Each type of psoriasis has different signs and symptoms and can look different on each person. It's possible to have more than one type at a time. Psoriasis occurs when the life cycle of skin cells speeds up, resulting in a rapid buildup of rough, dead skin cells. These skin cells build up and form dry, scaly patches.
Psoriasis patches can range from a few spots of dandruff-like scaling to major rashes that cover large areas. The condition is not passed from person to person.
Learn about the symptoms of common types of psoriasis.
Plaque psoriasis, the most common form of psoriasis, causes dry, raised skin patches (plaques) covered with gray or silver scales. It may look different depending on your skin color, ranging from pink on white skin to brown or gray on brown or Black skin.
You may have just a few plaques or many. After the plaques clear up, the affected skin might temporarily be lighter (hypopigmentation) or darker (hyperpigmentation) than usual.
Your psoriasis may improve with certain lifestyle measures, such as:
- Taking daily baths
- Applying nonprescription cortisone cream and heavy, ointment-based moisturizer
- Learning to identify and avoiding personal triggers of psoriasis, such as stress
- Avoiding smoking
Moderate or severe cases may require light therapy, prescription steroid creams, coal tar products applied to the skin, oral or injected medications (systemic treatment), or a combination of these.
Psoriasis can affect fingernails and toenails, causing pitting, abnormal nail growth and discoloration. Psoriatic nails may become loose and separate from the nail bed (onycholysis). Severe cases may cause the nail to crumble.
Nail psoriasis often accompanies another type of psoriasis, such as plaque psoriasis. Treatment options include oral or injected medications.
Guttate psoriasis is more common in children and young adults. It's usually triggered by a bacterial infection such as strep throat. Guttate psoriasis appears as small, water-drop-shaped spots on the trunk, arms or legs. These spots are typically covered by a fine scale.
Guttate psoriasis typically responds to treatment, which includes light therapy, prescription steroid creams and oral medications. It may also improve with treatment of the underlying cause or infection, if identified.
Inverse psoriasis causes smooth patches of inflamed skin, usually under the breasts and around the groin and buttocks.
Treatment options include nonprescription corticosteroid ointments or other prescription-strength creams or ointments.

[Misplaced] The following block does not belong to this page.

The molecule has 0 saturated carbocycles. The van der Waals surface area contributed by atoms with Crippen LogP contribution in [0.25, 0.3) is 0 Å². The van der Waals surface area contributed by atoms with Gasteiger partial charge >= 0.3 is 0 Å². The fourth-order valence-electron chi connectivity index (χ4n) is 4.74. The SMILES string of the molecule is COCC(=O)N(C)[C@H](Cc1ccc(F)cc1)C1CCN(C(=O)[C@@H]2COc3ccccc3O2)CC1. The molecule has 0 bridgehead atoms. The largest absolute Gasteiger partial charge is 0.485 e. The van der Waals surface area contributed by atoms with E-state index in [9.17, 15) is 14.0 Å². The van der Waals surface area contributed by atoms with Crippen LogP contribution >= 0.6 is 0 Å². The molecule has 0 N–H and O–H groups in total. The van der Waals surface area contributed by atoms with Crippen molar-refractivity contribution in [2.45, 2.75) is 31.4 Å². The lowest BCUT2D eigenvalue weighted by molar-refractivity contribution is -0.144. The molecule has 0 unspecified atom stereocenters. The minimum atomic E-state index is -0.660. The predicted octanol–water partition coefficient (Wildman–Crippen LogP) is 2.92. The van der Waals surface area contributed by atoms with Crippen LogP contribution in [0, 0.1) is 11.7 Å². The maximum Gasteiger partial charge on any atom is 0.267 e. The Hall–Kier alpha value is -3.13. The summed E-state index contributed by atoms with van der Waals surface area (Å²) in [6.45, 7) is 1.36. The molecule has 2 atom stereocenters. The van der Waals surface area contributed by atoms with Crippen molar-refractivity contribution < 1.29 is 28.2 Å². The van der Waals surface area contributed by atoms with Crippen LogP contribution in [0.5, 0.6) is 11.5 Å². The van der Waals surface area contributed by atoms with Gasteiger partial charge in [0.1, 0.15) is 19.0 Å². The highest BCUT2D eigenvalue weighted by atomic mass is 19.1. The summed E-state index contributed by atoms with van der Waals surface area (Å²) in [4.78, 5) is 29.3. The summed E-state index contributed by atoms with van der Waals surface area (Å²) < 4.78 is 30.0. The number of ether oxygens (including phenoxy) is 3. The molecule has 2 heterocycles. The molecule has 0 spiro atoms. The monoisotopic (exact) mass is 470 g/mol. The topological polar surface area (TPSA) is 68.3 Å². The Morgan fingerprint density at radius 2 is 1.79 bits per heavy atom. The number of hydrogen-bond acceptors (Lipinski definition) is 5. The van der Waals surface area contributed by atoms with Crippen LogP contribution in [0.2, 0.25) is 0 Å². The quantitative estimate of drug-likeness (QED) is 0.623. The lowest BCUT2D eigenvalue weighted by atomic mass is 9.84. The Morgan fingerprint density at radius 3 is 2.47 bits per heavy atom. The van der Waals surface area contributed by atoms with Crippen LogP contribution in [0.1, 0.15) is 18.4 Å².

Pustular psoriasis causes clearly defined pus-filled sores. It can occur in widespread patches or in smaller areas on the palms or soles, as shown here. This rare form of psoriasis can develop quickly, with blisters forming just hours after your skin becomes inflamed and sore. The blisters clear up within several days, but recur. Possible causes include medication withdrawal and infection.
Small patches of pustular psoriasis may be treated with a corticosteroid ointment. Larger patches usually require prescription oral medication, elimination of the underlying cause, if possible, and other topical and oral or injected (systemic) therapies. Light therapy may be useful once the blisters clear up and the skin is less irritated.
Erythrodermic psoriasis is the least common type of psoriasis. It can cover the entire body with a scaly rash that can itch or burn intensely. It may be triggered by corticosteroids or other medications, severe sunburn, or another type of psoriasis.
Treatment of erythrodermic psoriasis usually requires prescription oral medication, medicated wet dressings and topical steroids. For severe disease, you might need a combination of therapies and hospital care.
Dec. 14, 2023
See more In-depth
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- Kelly AP, et al., eds. Psoriasis. In: Taylor and Kelly's Dermatology for Skin of Color. 2nd ed. McGraw Hill; 2016. https://accessmedicine.mhmedical.com. Accessed Sept. 13, 2021.
- Bolognia JL, et al., eds. Psoriasis. In: Dermatology. 4th ed. Elsevier; 2018. https://www.clinicalkey.com. Accessed March 5, 2020.
- Feldman SR, et al. Psoriasis: Epidemiology, clinical manifestations, and diagnosis. https://www.uptodate.com/contents/search/. Accessed Sept. 15, 2021.